Nice Christians don’t deal in the mystics too much anymore and even the hint of an ecstasy is enough to make most of us nervous. It’s weird or its wrong or its the worst version of a spiritual abuse or maybe it scares us because we just don’t understand.
Part of my own journey has been to admit this: I am a bit of a mystic and I speak easily in tongues. In fact, it has been my first language when words fail which, in this life, happens often. While I laboured in our home to give birth to another tiny-barely-there-baby that we would not hold in this life, my burning tears were tasted by a mouth that only spoke tongues for those long hours, my heart somehow in a groaning along with my body, for the joining of grief and worship and trust. And then when I laboured to bring the tinies we do hold earthside, again, in the ecstasy, it was my gift, the baptism of motherhood and pain somehow coming alongside in a hallelujah and I knew that every word I whispered was an “oh, thank you” in every language of the world. And somehow it wends its way into my most joyful moments, my quiet and contemplative ones, my questions and my wonderings, my anger and my sadness. Tongues is where I turn when my heart is wrung out by injustice and evil and suffering. Sometimes I have an active interpretation, sometimes it leads me to Scripture and other times, it’s just a gift, syllables of peace for the saving of my own soul. Rarely a day goes by that I am not drawn to the practice of this gift.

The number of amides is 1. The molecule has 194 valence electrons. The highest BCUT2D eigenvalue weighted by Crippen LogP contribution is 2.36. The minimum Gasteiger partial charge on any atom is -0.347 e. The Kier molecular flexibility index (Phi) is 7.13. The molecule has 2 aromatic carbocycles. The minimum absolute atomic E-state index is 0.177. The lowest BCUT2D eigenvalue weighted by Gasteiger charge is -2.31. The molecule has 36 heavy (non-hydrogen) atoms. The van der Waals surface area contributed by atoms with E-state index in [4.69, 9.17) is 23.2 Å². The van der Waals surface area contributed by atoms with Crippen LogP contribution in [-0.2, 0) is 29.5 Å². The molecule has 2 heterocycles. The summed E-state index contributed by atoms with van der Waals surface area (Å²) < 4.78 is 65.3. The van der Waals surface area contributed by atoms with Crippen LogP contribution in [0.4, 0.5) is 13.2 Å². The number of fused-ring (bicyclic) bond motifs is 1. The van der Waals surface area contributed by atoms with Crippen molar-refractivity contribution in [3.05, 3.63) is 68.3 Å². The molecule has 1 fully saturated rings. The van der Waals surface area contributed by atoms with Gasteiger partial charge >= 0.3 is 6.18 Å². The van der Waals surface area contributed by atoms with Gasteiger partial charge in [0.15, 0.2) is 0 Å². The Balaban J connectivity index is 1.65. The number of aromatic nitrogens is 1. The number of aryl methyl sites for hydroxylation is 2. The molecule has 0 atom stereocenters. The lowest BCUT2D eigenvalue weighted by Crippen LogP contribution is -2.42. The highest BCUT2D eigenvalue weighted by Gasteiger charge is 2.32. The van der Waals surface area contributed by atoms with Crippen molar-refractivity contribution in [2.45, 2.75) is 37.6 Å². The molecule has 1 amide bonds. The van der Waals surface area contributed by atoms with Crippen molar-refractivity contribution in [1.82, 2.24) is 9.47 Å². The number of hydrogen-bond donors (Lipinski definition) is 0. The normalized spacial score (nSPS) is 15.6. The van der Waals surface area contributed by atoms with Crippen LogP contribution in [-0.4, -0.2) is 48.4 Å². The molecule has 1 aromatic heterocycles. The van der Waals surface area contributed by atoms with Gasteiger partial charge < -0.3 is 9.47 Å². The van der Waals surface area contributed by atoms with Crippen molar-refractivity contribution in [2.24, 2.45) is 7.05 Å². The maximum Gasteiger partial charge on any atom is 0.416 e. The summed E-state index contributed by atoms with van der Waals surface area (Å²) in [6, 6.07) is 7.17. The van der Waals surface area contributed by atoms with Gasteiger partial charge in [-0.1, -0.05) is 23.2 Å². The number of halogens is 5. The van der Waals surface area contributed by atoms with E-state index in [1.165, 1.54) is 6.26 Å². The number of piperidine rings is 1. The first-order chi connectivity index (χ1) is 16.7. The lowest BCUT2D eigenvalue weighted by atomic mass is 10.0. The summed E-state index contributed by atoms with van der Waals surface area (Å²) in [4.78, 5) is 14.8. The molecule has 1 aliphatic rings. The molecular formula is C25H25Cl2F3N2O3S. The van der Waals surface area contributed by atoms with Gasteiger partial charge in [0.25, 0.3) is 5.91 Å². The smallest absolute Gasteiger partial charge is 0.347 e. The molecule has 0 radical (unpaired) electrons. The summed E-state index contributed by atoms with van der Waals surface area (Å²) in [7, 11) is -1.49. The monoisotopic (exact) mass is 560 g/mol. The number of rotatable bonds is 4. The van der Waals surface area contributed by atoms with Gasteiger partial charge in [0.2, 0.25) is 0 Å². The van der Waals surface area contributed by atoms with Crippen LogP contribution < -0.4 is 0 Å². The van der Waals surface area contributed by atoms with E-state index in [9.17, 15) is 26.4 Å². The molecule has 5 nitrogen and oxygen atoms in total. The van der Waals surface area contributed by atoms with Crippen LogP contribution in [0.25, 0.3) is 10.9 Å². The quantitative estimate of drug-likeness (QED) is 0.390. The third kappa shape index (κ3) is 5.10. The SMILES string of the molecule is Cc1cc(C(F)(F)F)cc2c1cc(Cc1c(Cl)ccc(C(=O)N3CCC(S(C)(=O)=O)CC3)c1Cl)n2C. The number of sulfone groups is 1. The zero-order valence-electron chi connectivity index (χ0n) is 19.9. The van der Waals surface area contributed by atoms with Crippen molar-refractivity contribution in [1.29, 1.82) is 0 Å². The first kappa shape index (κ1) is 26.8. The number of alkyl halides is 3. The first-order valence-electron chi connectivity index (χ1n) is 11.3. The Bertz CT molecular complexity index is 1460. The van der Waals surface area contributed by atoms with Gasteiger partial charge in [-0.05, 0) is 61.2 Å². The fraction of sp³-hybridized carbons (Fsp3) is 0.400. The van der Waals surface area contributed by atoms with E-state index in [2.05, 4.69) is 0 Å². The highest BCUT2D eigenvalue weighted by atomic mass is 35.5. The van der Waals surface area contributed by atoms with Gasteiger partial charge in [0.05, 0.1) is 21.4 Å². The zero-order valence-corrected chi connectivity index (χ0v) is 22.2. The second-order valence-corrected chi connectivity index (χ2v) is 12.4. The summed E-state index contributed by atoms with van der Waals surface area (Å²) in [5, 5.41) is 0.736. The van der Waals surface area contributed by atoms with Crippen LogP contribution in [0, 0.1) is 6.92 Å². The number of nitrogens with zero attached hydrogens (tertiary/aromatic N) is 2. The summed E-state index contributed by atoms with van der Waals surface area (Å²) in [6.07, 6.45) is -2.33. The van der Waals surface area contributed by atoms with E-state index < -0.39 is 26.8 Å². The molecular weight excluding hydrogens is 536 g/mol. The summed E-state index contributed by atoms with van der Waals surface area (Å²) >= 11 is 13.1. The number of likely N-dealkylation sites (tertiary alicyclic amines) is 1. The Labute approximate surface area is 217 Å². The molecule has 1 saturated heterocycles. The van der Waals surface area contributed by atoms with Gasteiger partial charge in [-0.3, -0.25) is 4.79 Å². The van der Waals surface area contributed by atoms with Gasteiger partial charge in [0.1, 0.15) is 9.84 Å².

So, friends, can you hear my heart? I am sorry for the hurting, I am sorry for the abuses, I am sorry for the implied exclusivity and for the bad theology and the even-worse subculture of tongues. That is not the work of the Spirit. I don’t know much – I’m no theologian, just a wife and a mama wildly in love with Jesus, wrestling out what that means and missing it sometimes by a mile.
And I know one thing for sure – the work of the believer is to speak first the life of the Spirit, apples of gold and wisdom, dripping silver and emeralds of life, that fill us with peace, love, joy, goodness, self-control, kindness, faithfulness and gentleness. Because, “if I speak with the tongues of men and of angels, but do not have love, I have become a noisy gong or a clanging cymbal. And if I have the gift of prophecy, and know all mysteries and all knowledge; and if I have all faith, so as to remove mountains, but do not have love, I am nothing….But now abide faith, hope, love, these three; but the greatest of these is love.” Against such things, even the most stout cessationist or wild charismatic knows, there is no law so let Love be my first language, my mother tongue whether its communicated in English or a thousand tongues for only angels to hear.